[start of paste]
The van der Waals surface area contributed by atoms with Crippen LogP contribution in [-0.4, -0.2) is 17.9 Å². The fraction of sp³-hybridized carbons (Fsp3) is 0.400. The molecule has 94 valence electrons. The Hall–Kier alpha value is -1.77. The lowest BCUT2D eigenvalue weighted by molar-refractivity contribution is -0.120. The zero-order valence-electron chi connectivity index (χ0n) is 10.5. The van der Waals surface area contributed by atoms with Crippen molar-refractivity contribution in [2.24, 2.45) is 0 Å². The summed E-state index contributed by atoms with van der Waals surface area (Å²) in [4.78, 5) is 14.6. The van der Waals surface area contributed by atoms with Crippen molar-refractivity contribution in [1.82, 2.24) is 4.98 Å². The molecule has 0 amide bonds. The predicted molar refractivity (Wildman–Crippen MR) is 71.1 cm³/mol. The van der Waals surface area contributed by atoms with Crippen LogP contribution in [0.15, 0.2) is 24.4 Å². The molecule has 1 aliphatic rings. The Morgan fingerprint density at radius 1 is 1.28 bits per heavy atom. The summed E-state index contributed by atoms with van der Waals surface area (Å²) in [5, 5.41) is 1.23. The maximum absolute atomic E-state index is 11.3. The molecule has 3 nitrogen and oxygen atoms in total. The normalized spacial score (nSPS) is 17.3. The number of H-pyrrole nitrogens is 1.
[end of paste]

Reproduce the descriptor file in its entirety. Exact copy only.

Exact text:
The van der Waals surface area contributed by atoms with Crippen LogP contribution in [-0.4, -0.2) is 17.9 Å². The fraction of sp³-hybridized carbons (Fsp3) is 0.400. The molecule has 94 valence electrons. The Hall–Kier alpha value is -1.77. The lowest BCUT2D eigenvalue weighted by molar-refractivity contribution is -0.120. The zero-order valence-electron chi connectivity index (χ0n) is 10.5. The van der Waals surface area contributed by atoms with Crippen molar-refractivity contribution in [2.24, 2.45) is 0 Å². The summed E-state index contributed by atoms with van der Waals surface area (Å²) in [4.78, 5) is 14.6. The van der Waals surface area contributed by atoms with Crippen molar-refractivity contribution in [1.82, 2.24) is 4.98 Å². The molecule has 0 amide bonds. The predicted molar refractivity (Wildman–Crippen MR) is 71.1 cm³/mol. The van der Waals surface area contributed by atoms with Crippen LogP contribution in [0.15, 0.2) is 24.4 Å². The molecule has 1 aliphatic rings. The Morgan fingerprint density at radius 1 is 1.28 bits per heavy atom. The summed E-state index contributed by atoms with van der Waals surface area (Å²) in [5, 5.41) is 1.23. The maximum absolute atomic E-state index is 11.3. The molecule has 3 nitrogen and oxygen atoms in total. The normalized spacial score (nSPS) is 17.3. The number of H-pyrrole nitrogens is 1.